All studies were approved by the Institutional Animal Care and Use Committee. Wistar rats (270 to 330 g; Charles River Laboratories International, Inc, Wilmington, Mass) were anesthetized using isofluorane (3.5% induction, 1.0% to 1.5% maintenance) in a 2:1 mixture of N2O/O2. Core temperature was maintained at 36 to 37°C throughout all surgical and MRI procedures. Primary ICH was induced by direct infusion of 100 μL of fresh (nonheparinized) autologous whole blood into the right striatum adjacent to the SVZ at a constant rate of 10 μL/min.11,20,23,24 For the acute post-ICH time point, the right femoral artery and vein were cannulated for monitoring of blood pressure and administration of Gd-DTPA (200 μmol/kg), respectively. For follow-up studies, the Gd-DTPA was administered through a tail vein.
Eighteen healthy animals were subjected to ICH. At 24 hours post-ICH, the animals were randomly assigned to experimental groups (n=6 per group). Group 1 received 2 mg/kg atorvastatin, group 2 received 2 mg/kg simvastatin, and group 3 (control group) received the same volume of PBS daily for 1 week by oral gavage. The statin dosage was selected based on earlier studies.11
MRI measurements were performed using a 7-Tesla 20-cm bore superconducting magnet (Magnex Scientific Inc) interfaced to a Bruker Advance console (Bruker Biospin MRI). A 3-plane scout imaging sequence was used to adjust the position of the animal’s head until the central slice was located at the level of the largest ICH area. After set-up, a series of MR images, including spin-spin (T2) relaxation-weighted imaging and susceptibility-weighted imaging (SWI), were acquired. MR imaging was performed before ICH (baseline), 1 to 2 hours after ICH onset, and at 1, 2, 7, 14, and 28 days post-ICH.
T2 was measured using a standard Carr-Purcell-Meiboom-Gill multi-slice (13 slices, 1 mm thick) multi-echo MRI sequence. Echo times (TEs) were 15, 30, 45, 60, 75, and 90 ms, and repetition time (TR) was 5.0 s. Images were acquired using 128×64 matrix over a 32-mm field of view (FOV).
The SWI measurements were done using a three-dimensional gradient recalled echo (3D-GRE) sequence that is sensitive to the presence of paramagnetic substances.17,18 SWI data were acquired using TR/TE=30ms/10ms, a 25° flip angle, averages=4, 256×256×96 matrix over a 32×32×24 mm3 FOV. After reconstruction, 128 coronal slices were generated (125×125×190 μm3 resolution).
MRI Data Analysis
The T2-weighted images were reconstructed using a 128×128 matrix, and T2 maps were produced. Tissue loss in the ipsilateral hemisphere at 4 weeks post-ICH was estimated by measuring ipsilateral and contralateral hemisphere volumes (minus ventricular volumes) over all of the 1-mm thick T2 maps showing hematoma or ventricular expansion. The measurement was expressed as a percentage of the contralateral minus ipsilateral hemisphere volume divided by the contralateral hemisphere volume. The ICH lesion volume was estimated from SWI data.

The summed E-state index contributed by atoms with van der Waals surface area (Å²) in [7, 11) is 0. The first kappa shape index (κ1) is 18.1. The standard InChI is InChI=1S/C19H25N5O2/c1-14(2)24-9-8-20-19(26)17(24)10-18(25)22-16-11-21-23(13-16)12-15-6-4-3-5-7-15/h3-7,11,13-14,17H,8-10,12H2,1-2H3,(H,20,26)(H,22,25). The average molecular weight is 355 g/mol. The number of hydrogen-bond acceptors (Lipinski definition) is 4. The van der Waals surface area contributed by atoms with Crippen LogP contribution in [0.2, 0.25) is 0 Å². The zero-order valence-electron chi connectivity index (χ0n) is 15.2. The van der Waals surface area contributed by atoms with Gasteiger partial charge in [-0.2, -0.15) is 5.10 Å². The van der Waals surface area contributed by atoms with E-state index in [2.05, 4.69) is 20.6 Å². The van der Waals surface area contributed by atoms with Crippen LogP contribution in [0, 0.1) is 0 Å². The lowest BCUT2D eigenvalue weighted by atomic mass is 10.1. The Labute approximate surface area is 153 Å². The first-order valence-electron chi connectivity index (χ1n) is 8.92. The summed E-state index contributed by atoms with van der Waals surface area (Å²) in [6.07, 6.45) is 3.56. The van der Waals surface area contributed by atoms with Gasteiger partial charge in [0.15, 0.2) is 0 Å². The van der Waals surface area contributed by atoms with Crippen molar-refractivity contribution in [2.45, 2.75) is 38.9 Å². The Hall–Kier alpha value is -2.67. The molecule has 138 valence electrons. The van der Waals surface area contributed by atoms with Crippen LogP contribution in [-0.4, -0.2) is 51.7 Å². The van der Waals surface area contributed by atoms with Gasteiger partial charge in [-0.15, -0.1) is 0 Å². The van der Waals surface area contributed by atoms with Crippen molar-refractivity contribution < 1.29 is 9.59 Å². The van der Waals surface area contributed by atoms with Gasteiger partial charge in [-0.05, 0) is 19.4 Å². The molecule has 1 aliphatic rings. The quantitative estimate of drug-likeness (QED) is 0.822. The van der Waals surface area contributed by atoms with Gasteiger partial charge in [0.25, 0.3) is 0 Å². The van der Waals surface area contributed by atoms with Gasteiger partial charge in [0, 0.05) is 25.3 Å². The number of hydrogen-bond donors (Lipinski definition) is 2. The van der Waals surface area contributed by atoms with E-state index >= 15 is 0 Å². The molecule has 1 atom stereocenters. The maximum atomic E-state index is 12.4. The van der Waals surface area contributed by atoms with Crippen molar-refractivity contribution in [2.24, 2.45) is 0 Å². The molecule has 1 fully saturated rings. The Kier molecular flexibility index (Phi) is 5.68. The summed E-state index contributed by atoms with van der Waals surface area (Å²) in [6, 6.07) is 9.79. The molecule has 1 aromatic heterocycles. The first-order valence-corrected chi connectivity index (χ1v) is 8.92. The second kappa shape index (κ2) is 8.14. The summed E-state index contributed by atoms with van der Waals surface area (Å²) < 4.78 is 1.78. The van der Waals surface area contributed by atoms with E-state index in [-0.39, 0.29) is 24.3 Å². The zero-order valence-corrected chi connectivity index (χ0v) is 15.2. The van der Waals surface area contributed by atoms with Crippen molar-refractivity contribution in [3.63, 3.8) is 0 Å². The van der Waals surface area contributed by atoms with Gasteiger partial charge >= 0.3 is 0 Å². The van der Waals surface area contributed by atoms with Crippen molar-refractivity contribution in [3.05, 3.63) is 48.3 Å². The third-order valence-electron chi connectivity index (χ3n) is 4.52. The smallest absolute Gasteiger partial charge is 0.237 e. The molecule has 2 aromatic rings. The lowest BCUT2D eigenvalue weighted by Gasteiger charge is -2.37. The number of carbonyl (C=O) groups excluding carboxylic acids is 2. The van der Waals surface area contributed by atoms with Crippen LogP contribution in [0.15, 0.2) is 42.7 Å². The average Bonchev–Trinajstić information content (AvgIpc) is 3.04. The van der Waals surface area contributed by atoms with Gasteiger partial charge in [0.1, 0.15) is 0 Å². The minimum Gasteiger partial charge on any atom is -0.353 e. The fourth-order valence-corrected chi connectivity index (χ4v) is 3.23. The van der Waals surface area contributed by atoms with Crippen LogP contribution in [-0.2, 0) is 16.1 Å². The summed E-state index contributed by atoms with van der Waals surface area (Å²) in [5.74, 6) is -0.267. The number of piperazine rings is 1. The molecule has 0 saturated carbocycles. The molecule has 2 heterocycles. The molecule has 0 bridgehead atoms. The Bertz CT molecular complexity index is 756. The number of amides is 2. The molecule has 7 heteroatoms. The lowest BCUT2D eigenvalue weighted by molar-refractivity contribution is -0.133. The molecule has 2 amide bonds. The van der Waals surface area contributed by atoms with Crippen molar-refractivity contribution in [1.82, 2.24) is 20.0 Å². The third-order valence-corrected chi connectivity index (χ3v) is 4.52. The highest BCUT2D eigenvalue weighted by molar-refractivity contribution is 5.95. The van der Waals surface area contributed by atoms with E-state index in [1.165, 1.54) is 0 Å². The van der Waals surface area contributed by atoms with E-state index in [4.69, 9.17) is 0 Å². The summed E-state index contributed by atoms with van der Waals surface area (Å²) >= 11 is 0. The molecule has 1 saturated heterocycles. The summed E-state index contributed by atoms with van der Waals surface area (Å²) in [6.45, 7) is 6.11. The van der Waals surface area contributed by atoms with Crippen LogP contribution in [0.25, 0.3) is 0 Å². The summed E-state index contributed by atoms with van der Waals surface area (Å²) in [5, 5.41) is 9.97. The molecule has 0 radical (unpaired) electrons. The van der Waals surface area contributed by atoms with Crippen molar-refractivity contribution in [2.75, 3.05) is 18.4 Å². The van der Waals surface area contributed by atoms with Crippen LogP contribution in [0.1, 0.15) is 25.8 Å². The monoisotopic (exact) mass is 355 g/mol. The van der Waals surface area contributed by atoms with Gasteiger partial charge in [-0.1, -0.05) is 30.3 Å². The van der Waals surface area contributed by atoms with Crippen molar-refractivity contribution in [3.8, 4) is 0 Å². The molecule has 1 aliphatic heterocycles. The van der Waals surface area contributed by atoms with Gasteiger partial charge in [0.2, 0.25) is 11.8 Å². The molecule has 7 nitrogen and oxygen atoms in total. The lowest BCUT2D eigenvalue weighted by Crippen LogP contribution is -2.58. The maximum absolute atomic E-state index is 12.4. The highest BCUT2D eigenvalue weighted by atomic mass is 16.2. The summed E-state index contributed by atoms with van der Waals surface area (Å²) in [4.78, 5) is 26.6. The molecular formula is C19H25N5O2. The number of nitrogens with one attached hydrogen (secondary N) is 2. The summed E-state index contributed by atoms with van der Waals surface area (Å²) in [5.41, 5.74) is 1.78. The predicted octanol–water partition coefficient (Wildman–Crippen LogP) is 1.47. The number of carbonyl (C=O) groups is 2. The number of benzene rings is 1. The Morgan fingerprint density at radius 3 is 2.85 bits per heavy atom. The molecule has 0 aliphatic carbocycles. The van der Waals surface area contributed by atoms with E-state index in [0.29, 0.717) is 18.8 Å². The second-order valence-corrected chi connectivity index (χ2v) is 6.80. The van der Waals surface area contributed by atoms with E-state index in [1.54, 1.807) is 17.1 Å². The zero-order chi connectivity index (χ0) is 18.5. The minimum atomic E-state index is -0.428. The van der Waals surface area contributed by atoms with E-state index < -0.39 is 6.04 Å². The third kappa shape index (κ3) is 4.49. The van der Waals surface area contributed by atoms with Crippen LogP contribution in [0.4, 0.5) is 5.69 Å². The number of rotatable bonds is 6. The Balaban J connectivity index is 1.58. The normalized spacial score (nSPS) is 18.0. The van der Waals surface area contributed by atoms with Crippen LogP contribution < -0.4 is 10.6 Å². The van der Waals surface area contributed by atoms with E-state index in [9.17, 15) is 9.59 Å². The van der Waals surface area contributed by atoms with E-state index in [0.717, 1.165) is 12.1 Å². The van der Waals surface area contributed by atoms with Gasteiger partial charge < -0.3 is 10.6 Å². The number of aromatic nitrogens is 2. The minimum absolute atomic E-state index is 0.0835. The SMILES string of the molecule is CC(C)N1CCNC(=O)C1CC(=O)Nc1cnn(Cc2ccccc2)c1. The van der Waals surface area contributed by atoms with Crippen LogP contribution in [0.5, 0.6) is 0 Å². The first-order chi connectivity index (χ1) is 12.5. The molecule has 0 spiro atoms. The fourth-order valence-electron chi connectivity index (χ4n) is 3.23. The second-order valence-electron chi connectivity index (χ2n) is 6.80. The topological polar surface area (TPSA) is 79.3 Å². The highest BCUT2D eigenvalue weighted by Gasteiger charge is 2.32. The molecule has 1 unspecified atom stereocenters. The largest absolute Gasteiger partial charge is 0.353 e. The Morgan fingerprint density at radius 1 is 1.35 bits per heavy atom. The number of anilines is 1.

Functional outcome was assessed using a cornering test and modified neurological severity score (mNSS) at 1, 4, 7, 14, 21, and 28 days after ICH. The cornering test measures the number of times that an animal turns to the right or left when placed in a corner (the normal state being 50%).25 The mNSS is a composite score of motor, sensory, balance, and reflex measures that are used to assess neurological functions using a 0 to 18 scale, with higher scores implying greater neurological injury.26
Histology and Immunohistochemistry
All rats received daily intraperitoneal (i.p.) injections of 100 mg/kg bromodeoxyuridine (BrdU) from 1 to 14 days after ICH. After the 4-week post-ICH MRI study, the animals were anesthetized by i.p. injection of ketamine (44 mg/kg) and xylazine (13 mg/kg) and perfused transcardially with PBS, followed by 4% paraformaldehyde in PBS. Histopathologic assessment was performed to estimate the degree of tissue injury and the percentage of ipsilateral tissue loss in a manner similar to that used for the MRI data.20
Sets of 6-μm-thick coronal sections were taken at 0.5-mm intervals through the entire region of ICH and stained with hematoxylin and eosin (H&E). Additional adjacent sections were used for immunochemical staining as described elsewhere.23 Semiquantitative immunostaining measurements of BrdU (a marker for proliferation cells), doublecortin (DCX, a marker for migrating neuroblasts), and Neuronal Nuclei (NeuN, a marker for mature neurons) were performed. BrdU-positive cells were counted in the SVZ and dentate gyrus (DG). DCX-positive areas and BrdU-DCX colabeled cells were estimated to determine the proportion within the ipsilateral SVZ. BrdU-NeuN immunoreactive cells were counted in the boundary zone.
All data analysts were blinded to the treatment. Estimates of tissue loss, reduction of hematoma volume, and neurobehavioral outcome at various times after ICH between statin-treated and control groups were compared using Student t tests. Correlational analysis between MRI and histological estimates of tissue loss was done by linear regression. Data are reported as mean±SEM. Statistical significance was inferred at P≤0.05.
T2 and SWI Images